These decisions may not fit the agendas of every political party. They may invite resistance from powerful interests. But the right thing to do is not up for debate. And neither is the science. The only question is whether we will be brave enough and wise enough to do what is necessary.
So yes, this is a pivotal moment -- a moment where multiple converging crises have given way to an endless string of injustices -- a moment where ordinary people around the world are experiencing extraordinary pain.
And in this moment, we have a choice to make.
We can grow apathetic, succumb to anger or yield to despair, surrendering to the gravity of what we're up against.
Or we can do what Mandela did, every single day inside that 7-by-9-foot prison cell on Robben Island -- and every day outside of it, too.
We can find meaning and purpose in the struggle. We can wear our principles as armor. Heed the advice Mandela once gave his son, to "never give up the battle even in the darkest hour." And find hope where we have the courage to seek it.
Since I first visited Africa at 13 years old, I've always found hope on the continent. In fact, for most of my life, it has been my lifeline, a place where I have found peace and healing time and time again.
It's where I've felt closest to my mother and sought solace after she died, and where I knew I had found a soulmate in my wife.
And it's why so much of my work is based there. Because, despite continued hardship, there are people across Africa who embody Mandela's spirit and ideals -- building on the progress he helped make possible.
I see it in the communities fighting to save the Okavango Delta, defying the odds to protect their home and its biodiversity from big oil companies.
I see it in the young girls who were forced out of school and into marriage in Northern Nigeria, speaking out today so others may get a fuller chance to thrive tomorrow.
I see it in the young entrepreneurs I met in Johannesburg, using their energy and creativity to launch businesses that serve their communities.
I see it in World Central Kitchen, a partner of the Archewell Foundation, and their volunteers in Ukraine and around the world, fighting food insecurity one meal at a time.
I see it in the vulnerable children of Lesotho and Botswana orphaned by HIV, striving for a brighter future, which we support through our organization, Sentebale.
I see it in the newest generation of activists for equality and justice, who are mobilizing people of all ages and races, all faiths and walks of life, to lace up their shoes and join the march.
And I see it in the parents I meet around the world, as determined as Mandela was, to give their children a better shot at a brighter future, to prioritize their own and their children's mental health and wellbeing, to reject old ideas and past prejudices… to heal from the past and build resilience for the present and future, because they know the price of inaction will be paid by the next generation.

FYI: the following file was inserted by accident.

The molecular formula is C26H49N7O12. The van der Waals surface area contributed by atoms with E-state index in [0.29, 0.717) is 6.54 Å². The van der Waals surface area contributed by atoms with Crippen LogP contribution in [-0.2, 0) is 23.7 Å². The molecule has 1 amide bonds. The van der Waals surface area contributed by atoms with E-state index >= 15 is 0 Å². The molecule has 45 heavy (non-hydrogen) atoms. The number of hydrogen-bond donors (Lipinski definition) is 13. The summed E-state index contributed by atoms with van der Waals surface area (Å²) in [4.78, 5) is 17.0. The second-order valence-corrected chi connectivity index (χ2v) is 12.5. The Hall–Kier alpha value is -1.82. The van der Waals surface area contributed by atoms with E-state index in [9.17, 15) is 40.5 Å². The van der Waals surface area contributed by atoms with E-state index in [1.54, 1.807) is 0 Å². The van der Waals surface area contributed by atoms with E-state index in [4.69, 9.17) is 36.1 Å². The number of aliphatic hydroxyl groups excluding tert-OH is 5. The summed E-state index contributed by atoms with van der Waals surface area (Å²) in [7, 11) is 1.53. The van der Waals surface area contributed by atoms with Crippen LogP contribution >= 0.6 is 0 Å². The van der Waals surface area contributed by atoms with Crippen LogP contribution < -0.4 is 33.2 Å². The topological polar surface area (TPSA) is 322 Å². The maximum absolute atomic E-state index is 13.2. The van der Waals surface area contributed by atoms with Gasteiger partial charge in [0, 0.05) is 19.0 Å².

In their strength and in their deeds, Mandela's legacy shines as brightly as ever. They are my life belt. I hope they can be yours, too.
Because right now, the water is rising all around us -- in some places, quite literally.
So it's more important than ever that we seek a purpose greater than ourselves, and get to work.
After all, Mandela was not only a man of conscience. He was a man of action. He organized millions. Inspired billions. Joined hands -- not only with those who loved him, but those who had once jailed him -- to build a better future for all.
What Mandela understood was that true legacy transcends one's own needs and the passage of time. It defies the moment -- its relevance never ceases. Legacy does not belong to the self. It belongs to those it impacts.
That doesn't mean he was perfect. No, he was something better. He was human. As he wrote in his autobiography:
"I have made missteps along the way. But I have discovered the secret that after climbing a great hill, one only finds that there are many more hills to climb. I have taken a moment here to rest, to steal a view of the glorious vista that surrounds me, to look back on the distance I have come. But I can rest only for a moment, for with freedom comes responsibilities, and I dare not linger, for my long walk is not yet ended."
It has been almost a decade now since Mandela's own walk on this Earth finally reached its end. But what he taught us again and again is that it was never his walk alone.
It was all of ours. It is all of ours.
What a beautiful gift, especially as a dad of two young children myself -- the message that this world is meant to be shared, that the work of each generation is tied to those who came before and those who will come after us.
That we have an obligation to give as much, if not more, than we take and never shudder in the face of darkness, for hope is the fuel that courage requires.
So on this Nelson Mandela International Day, as a new generation comes of age, a generation that did not witness Mandela's leadership for themselves, let's commit to remembering and celebrating his life and legacy every day, not just once a year.
Let's talk with our children about what he stood for. Let's seek out what we have in common, empower all people to reclaim our democracies, and harness the light of Mandela's memory to illuminate the way forward.
Because if we can summon our own courage, just as he did, if we can see one another's humanity, just as he did, a better day will truly be on the horizon.
Harry's address comes 25 years after his mother Diana met Mandela during the trip to South Africa he mentioned in his speech.
The two met in March 1997 at Mandela's Cape Town home and discussed the issue of AIDS in the country. Diana dedicated much of her own time in the 1990s working on the issue, helping to destigmatize the disease and change misconceptions on how HIV/AIDS is transmitted.
Harry has since continued his mother's legacy on the topic, becoming one of the leading worldwide advocates in the fight against AIDS and HIV. In 2018, he joined forces with Elton John at the International AIDS Conference in Amsterdam to shine a spotlight on the disease.